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United States v. Mathur, No. 11-6747

Decided: July 11, 2012

The Fourth Circuit Court of Appeals affirmed the district court’s dismissal of Mathur’s motion to vacate his guilty plea based on the Supreme Court’s 2010 decision in Kentucky v. Padilla.  Mathur, an alien residing in the United States, pleaded guilty to possession with intent to distribute more than five kilograms of cocaine.  However, his lawyer failed to advise him that he may be deported as a result of that guilty plea.  In 2010, the U.S. Supreme Court held, in Padilla, that the Sixth Amendment right to counsel requires lawyers advise their clients of such consequences, and Mathur timely filed a motion within one year of that decision to vacate his plea.

The relevant statute, 28 U.S.C. § 2255, requires that a motion be filed within one year of conviction, or within one year of a new right held retroactive by the Supreme Court.  In order for Mathur to take advantage of the limitations period, he must show that the Supreme Court recognized a new right, the right has been made retroactively applicable, and the motion was filed within one year of the date on which the Supreme Court recognized the right.  In determining whether the Supreme Court recognized a new right, the Fourth Circuit identified a split in the circuits.  The Third Circuit has held that Padilla did not announce a new rule, but the Seventh and Tenth Circuits have held it did.  Assuming without deciding that it did recognize a new right, the critical inquiry is whether it is retroactively applicable.  New rules of constitutional law are generally not retroactively applicable because of the importance of the finality of decision.  However, Mathur contends that this new rule is “implicit in the concept of ordered liberty” and without the procedure, “the likelihood of an accurate conviction is seriously diminished.”  The Fourth Circuit disagreed, highlighting the Supreme Court’s only retroactive application was based on the denial of representation by counsel.  The Padilla right does not affect the fact-finding process because a defendant is already willing to plead guilty, and information related to possible deportation does not cast serious doubt on the truthfulness of the defendant’s guilty plea.  Furthermore, other courts have not considered Padilla a new, retroactive right.  Therefore, the dismissal is affirmed.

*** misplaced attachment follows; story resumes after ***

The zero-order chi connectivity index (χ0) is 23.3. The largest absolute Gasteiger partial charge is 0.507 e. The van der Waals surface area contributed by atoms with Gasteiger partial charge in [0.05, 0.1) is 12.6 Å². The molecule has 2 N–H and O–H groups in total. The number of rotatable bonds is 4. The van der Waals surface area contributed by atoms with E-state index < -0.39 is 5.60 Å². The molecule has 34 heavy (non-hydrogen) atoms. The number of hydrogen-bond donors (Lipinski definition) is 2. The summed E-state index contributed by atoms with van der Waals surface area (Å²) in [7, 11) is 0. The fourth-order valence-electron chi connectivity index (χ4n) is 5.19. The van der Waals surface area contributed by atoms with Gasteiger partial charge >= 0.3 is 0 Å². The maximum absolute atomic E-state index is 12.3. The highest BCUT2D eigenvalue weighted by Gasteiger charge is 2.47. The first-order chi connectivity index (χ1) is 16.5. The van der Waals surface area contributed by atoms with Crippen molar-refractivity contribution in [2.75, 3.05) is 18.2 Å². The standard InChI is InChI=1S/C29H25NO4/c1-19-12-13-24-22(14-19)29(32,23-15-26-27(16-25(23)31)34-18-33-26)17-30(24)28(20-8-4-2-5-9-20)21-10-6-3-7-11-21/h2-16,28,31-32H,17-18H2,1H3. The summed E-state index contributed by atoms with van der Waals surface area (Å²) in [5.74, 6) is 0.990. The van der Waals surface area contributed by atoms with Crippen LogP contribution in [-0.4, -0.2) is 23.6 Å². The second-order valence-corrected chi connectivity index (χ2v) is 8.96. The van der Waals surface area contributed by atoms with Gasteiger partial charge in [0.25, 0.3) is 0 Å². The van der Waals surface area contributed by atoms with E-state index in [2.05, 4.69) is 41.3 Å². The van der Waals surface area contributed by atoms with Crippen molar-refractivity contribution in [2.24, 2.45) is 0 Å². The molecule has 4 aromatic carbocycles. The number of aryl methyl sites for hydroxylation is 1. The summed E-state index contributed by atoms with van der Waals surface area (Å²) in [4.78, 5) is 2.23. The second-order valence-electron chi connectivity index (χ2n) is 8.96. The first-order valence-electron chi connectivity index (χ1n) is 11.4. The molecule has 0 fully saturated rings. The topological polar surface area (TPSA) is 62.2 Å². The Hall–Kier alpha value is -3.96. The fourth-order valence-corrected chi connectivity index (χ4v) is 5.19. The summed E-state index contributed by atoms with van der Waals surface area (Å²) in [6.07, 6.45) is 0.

Judge Niemeyer concurred, and wrote separately to highlight language within § 2255 that justifies dismissal of Mathur’s motion.

Full Opinion

-Jennifer Routh